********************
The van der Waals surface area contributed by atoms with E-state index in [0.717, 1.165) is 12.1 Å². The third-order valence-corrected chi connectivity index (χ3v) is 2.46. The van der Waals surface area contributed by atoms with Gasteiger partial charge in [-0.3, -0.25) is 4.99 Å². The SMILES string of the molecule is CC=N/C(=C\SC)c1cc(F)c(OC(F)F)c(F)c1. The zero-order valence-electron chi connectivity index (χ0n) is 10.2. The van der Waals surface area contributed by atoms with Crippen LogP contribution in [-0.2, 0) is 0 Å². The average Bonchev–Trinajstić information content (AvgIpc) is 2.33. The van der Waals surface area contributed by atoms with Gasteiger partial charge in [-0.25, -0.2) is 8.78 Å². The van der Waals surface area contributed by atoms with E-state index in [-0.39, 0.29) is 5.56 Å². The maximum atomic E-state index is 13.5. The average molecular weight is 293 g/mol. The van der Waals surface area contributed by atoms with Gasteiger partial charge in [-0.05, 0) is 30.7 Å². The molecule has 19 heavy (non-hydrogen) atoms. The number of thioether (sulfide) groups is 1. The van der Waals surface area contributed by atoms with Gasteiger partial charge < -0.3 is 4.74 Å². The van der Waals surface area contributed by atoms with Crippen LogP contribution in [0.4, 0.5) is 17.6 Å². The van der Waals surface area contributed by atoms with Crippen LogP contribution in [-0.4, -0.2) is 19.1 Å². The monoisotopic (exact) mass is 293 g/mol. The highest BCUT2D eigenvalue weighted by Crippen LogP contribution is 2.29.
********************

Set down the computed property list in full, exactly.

The van der Waals surface area contributed by atoms with E-state index in [0.717, 1.165) is 12.1 Å². The third-order valence-corrected chi connectivity index (χ3v) is 2.46. The van der Waals surface area contributed by atoms with Gasteiger partial charge in [-0.3, -0.25) is 4.99 Å². The SMILES string of the molecule is CC=N/C(=C\SC)c1cc(F)c(OC(F)F)c(F)c1. The zero-order valence-electron chi connectivity index (χ0n) is 10.2. The van der Waals surface area contributed by atoms with Crippen LogP contribution in [-0.2, 0) is 0 Å². The average Bonchev–Trinajstić information content (AvgIpc) is 2.33. The van der Waals surface area contributed by atoms with Gasteiger partial charge in [-0.25, -0.2) is 8.78 Å². The van der Waals surface area contributed by atoms with E-state index in [-0.39, 0.29) is 5.56 Å². The maximum atomic E-state index is 13.5. The average molecular weight is 293 g/mol. The van der Waals surface area contributed by atoms with Gasteiger partial charge in [-0.05, 0) is 30.7 Å². The molecule has 19 heavy (non-hydrogen) atoms. The number of thioether (sulfide) groups is 1. The van der Waals surface area contributed by atoms with Gasteiger partial charge < -0.3 is 4.74 Å². The van der Waals surface area contributed by atoms with Crippen LogP contribution in [0.4, 0.5) is 17.6 Å². The van der Waals surface area contributed by atoms with Crippen LogP contribution in [-0.4, -0.2) is 19.1 Å². The monoisotopic (exact) mass is 293 g/mol. The highest BCUT2D eigenvalue weighted by Crippen LogP contribution is 2.29.